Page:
The Coen brothers grow up | Movie Critic's Choice | Chicago Reader

The Coen brothers grow up 

Inside Llewyn Davis is a tale of art and money.

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Inside Llewyn Davis

Inside Llewyn Davis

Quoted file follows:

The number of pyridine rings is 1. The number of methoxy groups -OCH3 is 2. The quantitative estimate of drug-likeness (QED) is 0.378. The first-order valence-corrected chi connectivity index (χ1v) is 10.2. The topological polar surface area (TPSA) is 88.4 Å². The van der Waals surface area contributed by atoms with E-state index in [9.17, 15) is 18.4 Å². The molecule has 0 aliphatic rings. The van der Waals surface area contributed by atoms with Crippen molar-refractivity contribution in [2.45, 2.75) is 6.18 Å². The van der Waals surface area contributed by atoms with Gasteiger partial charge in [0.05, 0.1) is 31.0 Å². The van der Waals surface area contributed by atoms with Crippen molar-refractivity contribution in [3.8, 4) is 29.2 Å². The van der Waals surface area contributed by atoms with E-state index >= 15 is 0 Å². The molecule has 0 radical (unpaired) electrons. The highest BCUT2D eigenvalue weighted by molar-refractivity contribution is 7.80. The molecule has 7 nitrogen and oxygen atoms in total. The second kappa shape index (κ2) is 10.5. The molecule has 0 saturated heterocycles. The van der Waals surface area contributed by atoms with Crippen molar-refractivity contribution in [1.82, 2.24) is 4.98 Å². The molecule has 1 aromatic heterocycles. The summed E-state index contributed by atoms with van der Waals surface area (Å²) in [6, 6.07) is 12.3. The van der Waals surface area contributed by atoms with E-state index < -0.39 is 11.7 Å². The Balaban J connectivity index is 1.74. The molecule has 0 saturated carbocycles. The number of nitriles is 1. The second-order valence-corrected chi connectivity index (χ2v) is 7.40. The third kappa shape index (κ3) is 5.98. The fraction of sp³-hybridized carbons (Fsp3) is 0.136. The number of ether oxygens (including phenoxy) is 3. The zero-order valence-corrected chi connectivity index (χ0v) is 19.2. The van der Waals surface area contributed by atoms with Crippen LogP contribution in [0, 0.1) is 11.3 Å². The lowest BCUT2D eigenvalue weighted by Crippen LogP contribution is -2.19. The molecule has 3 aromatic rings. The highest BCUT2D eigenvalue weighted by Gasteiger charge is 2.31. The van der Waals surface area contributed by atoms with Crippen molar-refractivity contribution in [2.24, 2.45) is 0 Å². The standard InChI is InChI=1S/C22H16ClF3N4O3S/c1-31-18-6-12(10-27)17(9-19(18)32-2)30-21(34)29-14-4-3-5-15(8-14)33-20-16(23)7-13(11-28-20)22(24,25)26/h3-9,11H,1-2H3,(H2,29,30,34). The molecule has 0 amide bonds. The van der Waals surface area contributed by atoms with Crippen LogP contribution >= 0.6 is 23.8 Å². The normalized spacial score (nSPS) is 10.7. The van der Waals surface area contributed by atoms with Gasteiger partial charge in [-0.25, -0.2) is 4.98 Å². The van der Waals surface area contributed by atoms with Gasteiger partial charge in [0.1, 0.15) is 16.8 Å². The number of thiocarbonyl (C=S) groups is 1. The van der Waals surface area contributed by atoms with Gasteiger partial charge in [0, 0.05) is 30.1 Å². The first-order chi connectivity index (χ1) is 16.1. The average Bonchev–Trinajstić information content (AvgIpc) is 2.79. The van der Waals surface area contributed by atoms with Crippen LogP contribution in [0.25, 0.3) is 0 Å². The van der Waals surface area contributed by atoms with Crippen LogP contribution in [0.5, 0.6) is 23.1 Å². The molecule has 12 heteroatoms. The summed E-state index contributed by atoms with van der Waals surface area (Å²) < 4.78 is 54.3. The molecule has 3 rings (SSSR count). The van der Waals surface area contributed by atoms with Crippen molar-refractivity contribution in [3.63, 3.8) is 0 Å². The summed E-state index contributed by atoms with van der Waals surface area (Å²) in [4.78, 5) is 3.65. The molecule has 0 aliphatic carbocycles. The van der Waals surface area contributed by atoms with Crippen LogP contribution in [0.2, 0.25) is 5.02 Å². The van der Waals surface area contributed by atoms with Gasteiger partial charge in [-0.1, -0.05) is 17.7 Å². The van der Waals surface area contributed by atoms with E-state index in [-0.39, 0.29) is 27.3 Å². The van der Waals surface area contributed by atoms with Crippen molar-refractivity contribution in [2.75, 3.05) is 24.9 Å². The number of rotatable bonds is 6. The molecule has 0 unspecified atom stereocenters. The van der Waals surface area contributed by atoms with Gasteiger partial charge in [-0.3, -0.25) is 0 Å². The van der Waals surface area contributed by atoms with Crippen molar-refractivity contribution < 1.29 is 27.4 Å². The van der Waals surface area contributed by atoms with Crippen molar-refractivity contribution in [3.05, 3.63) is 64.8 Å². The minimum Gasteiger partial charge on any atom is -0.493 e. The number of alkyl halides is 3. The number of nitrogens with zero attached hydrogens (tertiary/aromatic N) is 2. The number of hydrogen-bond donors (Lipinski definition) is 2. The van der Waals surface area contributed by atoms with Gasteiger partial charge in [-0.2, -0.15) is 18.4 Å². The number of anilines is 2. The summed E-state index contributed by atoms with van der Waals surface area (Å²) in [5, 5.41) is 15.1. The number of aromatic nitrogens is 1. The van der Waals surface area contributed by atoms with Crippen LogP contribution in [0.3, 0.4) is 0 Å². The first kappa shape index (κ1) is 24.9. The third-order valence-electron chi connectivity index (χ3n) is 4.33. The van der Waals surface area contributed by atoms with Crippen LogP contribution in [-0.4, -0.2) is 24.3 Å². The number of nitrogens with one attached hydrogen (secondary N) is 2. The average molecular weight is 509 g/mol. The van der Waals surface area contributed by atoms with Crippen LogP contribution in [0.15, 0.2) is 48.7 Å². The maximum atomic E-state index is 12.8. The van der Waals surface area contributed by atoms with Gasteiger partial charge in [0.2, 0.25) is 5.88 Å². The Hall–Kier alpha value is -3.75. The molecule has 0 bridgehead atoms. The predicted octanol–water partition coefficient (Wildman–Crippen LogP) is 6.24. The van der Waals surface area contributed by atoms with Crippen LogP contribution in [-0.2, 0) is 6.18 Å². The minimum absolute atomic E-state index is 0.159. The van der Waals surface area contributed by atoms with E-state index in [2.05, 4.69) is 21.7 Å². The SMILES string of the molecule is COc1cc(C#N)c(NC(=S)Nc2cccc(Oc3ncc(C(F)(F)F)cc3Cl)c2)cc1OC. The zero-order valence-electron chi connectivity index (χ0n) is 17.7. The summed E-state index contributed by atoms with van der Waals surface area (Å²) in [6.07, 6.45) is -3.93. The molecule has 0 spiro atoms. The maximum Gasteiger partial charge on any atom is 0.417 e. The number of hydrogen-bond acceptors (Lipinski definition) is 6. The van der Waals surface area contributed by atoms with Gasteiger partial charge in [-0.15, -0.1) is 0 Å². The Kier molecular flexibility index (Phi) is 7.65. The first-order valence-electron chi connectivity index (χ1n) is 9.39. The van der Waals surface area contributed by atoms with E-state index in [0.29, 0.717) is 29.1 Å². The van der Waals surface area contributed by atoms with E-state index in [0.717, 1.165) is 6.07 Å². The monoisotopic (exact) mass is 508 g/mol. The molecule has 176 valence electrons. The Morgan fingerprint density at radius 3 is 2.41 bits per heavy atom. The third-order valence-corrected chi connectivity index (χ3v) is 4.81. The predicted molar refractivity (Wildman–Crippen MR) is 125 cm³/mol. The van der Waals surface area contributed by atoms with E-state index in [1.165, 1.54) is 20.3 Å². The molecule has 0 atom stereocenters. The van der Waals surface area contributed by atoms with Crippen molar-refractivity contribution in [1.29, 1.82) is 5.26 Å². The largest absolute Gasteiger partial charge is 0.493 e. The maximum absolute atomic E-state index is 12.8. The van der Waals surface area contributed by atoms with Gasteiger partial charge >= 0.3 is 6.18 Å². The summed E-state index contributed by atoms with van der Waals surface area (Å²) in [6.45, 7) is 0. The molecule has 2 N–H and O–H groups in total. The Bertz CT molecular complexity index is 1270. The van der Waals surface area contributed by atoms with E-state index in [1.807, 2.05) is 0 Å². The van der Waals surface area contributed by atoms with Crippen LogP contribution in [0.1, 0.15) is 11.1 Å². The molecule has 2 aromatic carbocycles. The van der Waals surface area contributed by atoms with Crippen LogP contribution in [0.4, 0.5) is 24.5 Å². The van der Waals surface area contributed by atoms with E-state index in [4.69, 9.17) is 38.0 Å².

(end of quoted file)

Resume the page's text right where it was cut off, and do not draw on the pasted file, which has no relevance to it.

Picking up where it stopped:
From a distance, this feature by Joel and Ethan Coen might resemble the brothers' 1991 farce Barton Fink: like the earlier movie, it evokes a specific showbiz milieu (Greenwich Village in the early 60s) as it follows an aspiring artist (a down-and-out folkie played by Oscar Isaac) who's based on a real-life figure (singer-guitarist Dave Van Ronk). Yet the broad, black humor of the Coens' early features (Blood Simple, Raising Arizona) has ripened over the years into a sadder, more philosophical brand of comedy (A Serious Man) that puts them in a class with Billy Wilder and Ernst Lubitsch (yeah, you heard me). Their theme here is the same as in Fink—the fraught relationship between art and commerce—but their key insight is noticeably more mature: a good artist must be in the right place at the right time to succeed, whereas a truly great one makes that time and place his own. With Carey Mulligan, John Goodman, Garrett Hedlund, and Justin Timberlake.

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